The Archaeology of the Pueblo Revolt and the Formation of the Modern Pueblo World
Preucel, Robert W.
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CitationLiebmann, Matthew Joseph, Robert W. Preucel. 2007. The archaeology of the Pueblo Revolt and the formation of the modern Pueblo world. Kiva 73(2): 195-217.
AbstractThe Pueblo Revolt and its aftermath (AD 1680-1696) was a crucial period in the history of the American Southwest. Previous studies of this era have focused primarily on the causes of the Revolt, often casting it as an isolated and anomalous event. This article takes a different approach, investigating the effects of the Revolt era on Pueblo cultures and communities in the years, decades, and centuries that followed the uprising of 1680. Recent archaeological research on ancestral Keres and Jemez villages in the northern Rio Grande reveals evidence for cultural revitalization and ethnogenesis in the wake of the Revolt. The long-term implications of Revolt-era diaspora and migration are also reviewed, as well as the role of memory and oral traditions of this tumultuous period in the formation of modern Pueblo cultures and communities.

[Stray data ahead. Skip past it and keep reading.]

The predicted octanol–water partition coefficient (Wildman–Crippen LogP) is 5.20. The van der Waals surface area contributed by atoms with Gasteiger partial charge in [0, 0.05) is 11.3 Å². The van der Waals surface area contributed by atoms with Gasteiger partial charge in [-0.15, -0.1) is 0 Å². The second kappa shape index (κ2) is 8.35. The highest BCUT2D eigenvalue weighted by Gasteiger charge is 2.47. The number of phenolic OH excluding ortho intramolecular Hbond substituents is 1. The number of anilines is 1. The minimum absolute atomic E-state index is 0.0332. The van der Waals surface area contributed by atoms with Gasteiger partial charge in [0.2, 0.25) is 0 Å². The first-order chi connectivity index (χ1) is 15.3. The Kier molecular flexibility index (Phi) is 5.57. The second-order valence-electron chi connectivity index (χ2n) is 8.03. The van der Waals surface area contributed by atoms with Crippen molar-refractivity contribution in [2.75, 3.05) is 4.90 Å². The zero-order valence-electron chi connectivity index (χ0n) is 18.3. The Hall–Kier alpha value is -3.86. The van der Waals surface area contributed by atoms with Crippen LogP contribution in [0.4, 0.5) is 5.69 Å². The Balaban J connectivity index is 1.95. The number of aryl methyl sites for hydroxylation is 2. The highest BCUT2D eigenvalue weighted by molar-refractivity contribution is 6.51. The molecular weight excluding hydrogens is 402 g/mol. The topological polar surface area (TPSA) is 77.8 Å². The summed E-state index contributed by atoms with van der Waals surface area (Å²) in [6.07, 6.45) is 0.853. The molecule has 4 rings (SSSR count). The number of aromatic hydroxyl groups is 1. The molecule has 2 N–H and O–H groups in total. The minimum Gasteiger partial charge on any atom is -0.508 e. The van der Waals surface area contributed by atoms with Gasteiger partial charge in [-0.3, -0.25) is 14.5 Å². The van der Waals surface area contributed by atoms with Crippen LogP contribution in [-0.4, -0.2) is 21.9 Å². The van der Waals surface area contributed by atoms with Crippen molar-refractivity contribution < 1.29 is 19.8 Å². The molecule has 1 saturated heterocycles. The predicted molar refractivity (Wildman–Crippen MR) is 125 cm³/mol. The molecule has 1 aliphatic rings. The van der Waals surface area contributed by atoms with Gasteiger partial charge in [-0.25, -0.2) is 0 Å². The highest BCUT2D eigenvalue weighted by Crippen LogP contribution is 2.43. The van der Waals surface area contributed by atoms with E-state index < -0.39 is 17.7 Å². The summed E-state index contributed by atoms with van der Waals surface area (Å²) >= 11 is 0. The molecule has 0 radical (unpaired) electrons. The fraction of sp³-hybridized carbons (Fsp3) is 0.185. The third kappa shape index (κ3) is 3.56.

Citable link to this pagehttp://nrs.harvard.edu/urn-3:HUL.InstRepos:3693473
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